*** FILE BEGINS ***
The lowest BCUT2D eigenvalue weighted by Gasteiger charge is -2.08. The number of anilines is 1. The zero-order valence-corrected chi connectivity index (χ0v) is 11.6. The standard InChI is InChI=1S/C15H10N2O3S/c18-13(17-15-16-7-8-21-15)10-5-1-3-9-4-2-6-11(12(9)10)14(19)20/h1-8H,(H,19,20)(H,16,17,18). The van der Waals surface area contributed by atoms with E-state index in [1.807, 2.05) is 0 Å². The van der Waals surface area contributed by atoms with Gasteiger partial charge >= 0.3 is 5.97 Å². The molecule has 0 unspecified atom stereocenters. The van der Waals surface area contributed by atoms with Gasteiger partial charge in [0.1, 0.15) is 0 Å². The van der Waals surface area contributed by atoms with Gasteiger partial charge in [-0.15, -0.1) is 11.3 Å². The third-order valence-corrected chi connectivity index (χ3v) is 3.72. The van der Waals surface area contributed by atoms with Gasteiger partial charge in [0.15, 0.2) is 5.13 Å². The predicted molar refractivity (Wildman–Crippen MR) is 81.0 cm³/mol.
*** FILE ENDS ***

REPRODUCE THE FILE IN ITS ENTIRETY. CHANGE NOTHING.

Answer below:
The lowest BCUT2D eigenvalue weighted by Gasteiger charge is -2.08. The number of anilines is 1. The zero-order valence-corrected chi connectivity index (χ0v) is 11.6. The standard InChI is InChI=1S/C15H10N2O3S/c18-13(17-15-16-7-8-21-15)10-5-1-3-9-4-2-6-11(12(9)10)14(19)20/h1-8H,(H,19,20)(H,16,17,18). The van der Waals surface area contributed by atoms with E-state index in [1.807, 2.05) is 0 Å². The van der Waals surface area contributed by atoms with Gasteiger partial charge >= 0.3 is 5.97 Å². The molecule has 0 unspecified atom stereocenters. The van der Waals surface area contributed by atoms with Gasteiger partial charge in [0.1, 0.15) is 0 Å². The van der Waals surface area contributed by atoms with Gasteiger partial charge in [-0.15, -0.1) is 11.3 Å². The third-order valence-corrected chi connectivity index (χ3v) is 3.72. The van der Waals surface area contributed by atoms with Gasteiger partial charge in [0.15, 0.2) is 5.13 Å². The predicted molar refractivity (Wildman–Crippen MR) is 81.0 cm³/mol.